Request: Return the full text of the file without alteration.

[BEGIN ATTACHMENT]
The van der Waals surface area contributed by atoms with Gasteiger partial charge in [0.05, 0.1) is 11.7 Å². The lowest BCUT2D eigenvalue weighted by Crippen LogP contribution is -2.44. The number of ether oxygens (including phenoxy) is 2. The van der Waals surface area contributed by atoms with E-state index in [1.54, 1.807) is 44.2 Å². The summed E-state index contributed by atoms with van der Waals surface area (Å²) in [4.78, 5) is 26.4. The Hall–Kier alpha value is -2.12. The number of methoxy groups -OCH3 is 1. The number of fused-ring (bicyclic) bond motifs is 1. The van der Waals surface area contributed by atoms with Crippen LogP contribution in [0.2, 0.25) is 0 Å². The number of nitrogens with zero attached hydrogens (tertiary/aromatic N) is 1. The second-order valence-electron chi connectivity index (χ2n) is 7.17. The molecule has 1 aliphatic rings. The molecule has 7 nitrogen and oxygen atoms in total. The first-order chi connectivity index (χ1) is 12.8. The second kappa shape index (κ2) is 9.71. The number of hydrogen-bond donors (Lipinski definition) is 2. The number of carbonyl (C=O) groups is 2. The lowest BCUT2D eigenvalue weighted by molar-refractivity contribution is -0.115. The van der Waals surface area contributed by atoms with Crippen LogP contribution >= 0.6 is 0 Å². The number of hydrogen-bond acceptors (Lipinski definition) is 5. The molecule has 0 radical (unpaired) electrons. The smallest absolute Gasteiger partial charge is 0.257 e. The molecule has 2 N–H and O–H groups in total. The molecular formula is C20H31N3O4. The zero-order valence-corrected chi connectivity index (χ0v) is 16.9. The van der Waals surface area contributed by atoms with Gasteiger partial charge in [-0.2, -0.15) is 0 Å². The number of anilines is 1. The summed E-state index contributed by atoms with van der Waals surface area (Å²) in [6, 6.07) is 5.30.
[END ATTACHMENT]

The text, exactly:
The van der Waals surface area contributed by atoms with Gasteiger partial charge in [0.05, 0.1) is 11.7 Å². The lowest BCUT2D eigenvalue weighted by Crippen LogP contribution is -2.44. The number of ether oxygens (including phenoxy) is 2. The van der Waals surface area contributed by atoms with E-state index in [1.54, 1.807) is 44.2 Å². The summed E-state index contributed by atoms with van der Waals surface area (Å²) in [4.78, 5) is 26.4. The Hall–Kier alpha value is -2.12. The number of methoxy groups -OCH3 is 1. The number of fused-ring (bicyclic) bond motifs is 1. The van der Waals surface area contributed by atoms with Crippen LogP contribution in [0.2, 0.25) is 0 Å². The number of nitrogens with zero attached hydrogens (tertiary/aromatic N) is 1. The second-order valence-electron chi connectivity index (χ2n) is 7.17. The molecule has 1 aliphatic rings. The molecule has 7 nitrogen and oxygen atoms in total. The first-order chi connectivity index (χ1) is 12.8. The second kappa shape index (κ2) is 9.71. The number of hydrogen-bond donors (Lipinski definition) is 2. The number of carbonyl (C=O) groups is 2. The lowest BCUT2D eigenvalue weighted by molar-refractivity contribution is -0.115. The van der Waals surface area contributed by atoms with Crippen LogP contribution >= 0.6 is 0 Å². The number of hydrogen-bond acceptors (Lipinski definition) is 5. The molecule has 0 radical (unpaired) electrons. The smallest absolute Gasteiger partial charge is 0.257 e. The molecule has 2 N–H and O–H groups in total. The molecular formula is C20H31N3O4. The zero-order valence-corrected chi connectivity index (χ0v) is 16.9. The van der Waals surface area contributed by atoms with Gasteiger partial charge in [-0.2, -0.15) is 0 Å². The number of anilines is 1. The summed E-state index contributed by atoms with van der Waals surface area (Å²) in [6, 6.07) is 5.30.